As I See It: What the election means for FDA
Now that the election of 2012 is history, the there is speculation among FDA watchers as to what the re-election of the President means for the FDA. Bottom line: present leadership will remain so expect no major policy changes.
People: Commissioner Margaret Hamburg could become the longest serving Commissioner in modern history. While some changes in her staff are inevitable, her staff will largely remain in place.
More important from a product-specific standpoint, the leadership at the drug, biologics and device centers—CDER, CBER and CDRH—will remain. Of particular importance is the continued leadership of Janet Woodcock at CDER, which will help assure the implementation of the data collection and monitoring programs underway, as well as expansion of the rare disease/orphan drug program.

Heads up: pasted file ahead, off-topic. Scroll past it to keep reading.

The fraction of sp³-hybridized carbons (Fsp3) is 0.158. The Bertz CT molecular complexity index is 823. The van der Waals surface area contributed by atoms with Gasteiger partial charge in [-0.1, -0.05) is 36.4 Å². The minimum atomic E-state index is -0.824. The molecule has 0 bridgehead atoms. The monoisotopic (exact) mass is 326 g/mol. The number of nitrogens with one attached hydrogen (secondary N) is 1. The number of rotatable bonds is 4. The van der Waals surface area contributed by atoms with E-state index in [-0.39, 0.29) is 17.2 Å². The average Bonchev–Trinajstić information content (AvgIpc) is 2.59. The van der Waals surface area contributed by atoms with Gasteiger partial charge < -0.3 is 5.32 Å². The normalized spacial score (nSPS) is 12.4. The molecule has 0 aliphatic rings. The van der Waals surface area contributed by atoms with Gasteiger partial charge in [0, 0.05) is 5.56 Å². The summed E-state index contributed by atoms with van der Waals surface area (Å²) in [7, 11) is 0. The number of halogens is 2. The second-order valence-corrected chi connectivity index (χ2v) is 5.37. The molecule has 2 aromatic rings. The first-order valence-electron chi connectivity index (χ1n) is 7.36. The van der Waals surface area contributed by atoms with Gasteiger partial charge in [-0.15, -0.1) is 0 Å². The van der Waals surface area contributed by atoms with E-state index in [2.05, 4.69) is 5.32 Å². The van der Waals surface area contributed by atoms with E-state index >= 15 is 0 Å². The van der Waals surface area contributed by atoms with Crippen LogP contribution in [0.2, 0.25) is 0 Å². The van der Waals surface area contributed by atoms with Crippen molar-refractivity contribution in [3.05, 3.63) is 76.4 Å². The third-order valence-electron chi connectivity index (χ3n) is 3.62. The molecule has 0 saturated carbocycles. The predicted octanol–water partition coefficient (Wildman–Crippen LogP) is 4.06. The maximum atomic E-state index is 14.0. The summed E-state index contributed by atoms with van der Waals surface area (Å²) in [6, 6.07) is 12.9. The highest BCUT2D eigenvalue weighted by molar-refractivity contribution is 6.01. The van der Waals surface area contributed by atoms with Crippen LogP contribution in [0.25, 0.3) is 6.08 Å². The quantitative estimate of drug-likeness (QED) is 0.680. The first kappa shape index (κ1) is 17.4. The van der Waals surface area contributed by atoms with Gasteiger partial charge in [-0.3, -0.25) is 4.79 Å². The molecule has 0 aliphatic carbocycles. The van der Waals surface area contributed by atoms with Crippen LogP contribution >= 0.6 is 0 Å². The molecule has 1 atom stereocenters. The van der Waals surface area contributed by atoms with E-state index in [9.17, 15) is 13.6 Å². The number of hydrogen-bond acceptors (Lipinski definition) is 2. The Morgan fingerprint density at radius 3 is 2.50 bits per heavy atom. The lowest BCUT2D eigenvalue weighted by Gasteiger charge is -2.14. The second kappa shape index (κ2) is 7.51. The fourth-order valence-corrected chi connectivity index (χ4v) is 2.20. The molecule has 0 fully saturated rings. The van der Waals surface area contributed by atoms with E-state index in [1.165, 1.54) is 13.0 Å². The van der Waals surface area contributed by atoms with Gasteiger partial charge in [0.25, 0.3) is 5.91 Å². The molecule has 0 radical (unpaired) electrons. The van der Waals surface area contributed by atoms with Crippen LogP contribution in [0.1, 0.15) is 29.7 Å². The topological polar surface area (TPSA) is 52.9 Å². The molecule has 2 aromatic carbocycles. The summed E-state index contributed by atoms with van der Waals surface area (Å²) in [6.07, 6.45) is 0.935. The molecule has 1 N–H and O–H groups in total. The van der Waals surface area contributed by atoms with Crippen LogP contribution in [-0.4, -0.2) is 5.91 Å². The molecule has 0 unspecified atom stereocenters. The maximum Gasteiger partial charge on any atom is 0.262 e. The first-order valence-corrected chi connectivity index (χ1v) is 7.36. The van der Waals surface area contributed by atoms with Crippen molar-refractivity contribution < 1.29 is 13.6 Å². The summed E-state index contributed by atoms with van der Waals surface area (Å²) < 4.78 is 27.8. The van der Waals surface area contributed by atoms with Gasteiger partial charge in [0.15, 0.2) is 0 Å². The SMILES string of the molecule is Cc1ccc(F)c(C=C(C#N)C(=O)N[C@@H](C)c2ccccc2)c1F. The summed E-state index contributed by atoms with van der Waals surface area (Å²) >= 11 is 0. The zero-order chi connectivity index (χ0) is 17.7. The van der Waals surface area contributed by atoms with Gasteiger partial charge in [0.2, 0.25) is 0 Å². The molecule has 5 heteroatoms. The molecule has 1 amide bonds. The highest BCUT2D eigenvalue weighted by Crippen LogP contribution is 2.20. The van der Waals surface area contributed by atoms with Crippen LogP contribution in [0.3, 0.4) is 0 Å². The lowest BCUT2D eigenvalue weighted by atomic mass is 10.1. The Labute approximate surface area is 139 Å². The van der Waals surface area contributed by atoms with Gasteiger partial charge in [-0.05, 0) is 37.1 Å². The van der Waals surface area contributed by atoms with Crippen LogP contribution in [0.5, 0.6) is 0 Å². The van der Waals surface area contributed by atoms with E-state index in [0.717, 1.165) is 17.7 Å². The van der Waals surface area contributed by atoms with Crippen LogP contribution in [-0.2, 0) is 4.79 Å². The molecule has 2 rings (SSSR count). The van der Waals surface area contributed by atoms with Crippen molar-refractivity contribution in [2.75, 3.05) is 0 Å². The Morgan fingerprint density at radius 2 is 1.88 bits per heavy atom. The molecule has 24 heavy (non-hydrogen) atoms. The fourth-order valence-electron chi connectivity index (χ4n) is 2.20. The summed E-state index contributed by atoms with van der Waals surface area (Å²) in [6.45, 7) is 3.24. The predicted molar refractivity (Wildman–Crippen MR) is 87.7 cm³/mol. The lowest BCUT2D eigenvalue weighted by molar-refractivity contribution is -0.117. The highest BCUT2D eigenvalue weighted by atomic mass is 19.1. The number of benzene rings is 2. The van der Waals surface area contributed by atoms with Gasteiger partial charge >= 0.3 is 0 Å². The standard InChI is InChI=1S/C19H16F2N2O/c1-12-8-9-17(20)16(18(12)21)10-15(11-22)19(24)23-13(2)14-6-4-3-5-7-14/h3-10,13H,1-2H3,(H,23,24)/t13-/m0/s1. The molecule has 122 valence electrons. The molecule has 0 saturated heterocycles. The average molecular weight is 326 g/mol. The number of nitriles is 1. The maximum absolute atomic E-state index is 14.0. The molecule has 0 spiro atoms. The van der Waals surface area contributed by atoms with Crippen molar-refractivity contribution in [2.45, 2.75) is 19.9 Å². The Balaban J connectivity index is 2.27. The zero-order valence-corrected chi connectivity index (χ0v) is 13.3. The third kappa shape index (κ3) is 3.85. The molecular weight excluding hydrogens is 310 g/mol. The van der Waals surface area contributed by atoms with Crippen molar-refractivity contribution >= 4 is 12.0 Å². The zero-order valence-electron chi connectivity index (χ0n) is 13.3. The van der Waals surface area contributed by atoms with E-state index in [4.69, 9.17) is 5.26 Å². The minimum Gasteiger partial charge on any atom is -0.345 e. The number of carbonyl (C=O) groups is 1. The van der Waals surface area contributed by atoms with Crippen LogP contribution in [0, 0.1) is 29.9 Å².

Drug approvals: The drug approval process would be significantly affected if Congress fails to resolve the budget crisis. The entire industry is vested in a rapid resolution of the budget situation. Major provisions in the FDA Safety and Innovation Act could make the approval process more transparent and predictable. If the budget issues are resolved, look for FDASIA-inspired procedural innovations.
Advertising/promotion regulation: The FDA leadership has left policy and enforcement to CDER and CBER. They have identified a series of guidances, including social media guidances, that they are working on, and they will trickle out in the next few years. Look for no change in policies or enforcement.
Bottom line on election: Policy stability at FDA, look for drug approval process changes because of FDASIA, hope Congress resolves the budget issues.Wayne Pines is President of Healthcare and Regulatory Services at APCO Worldwide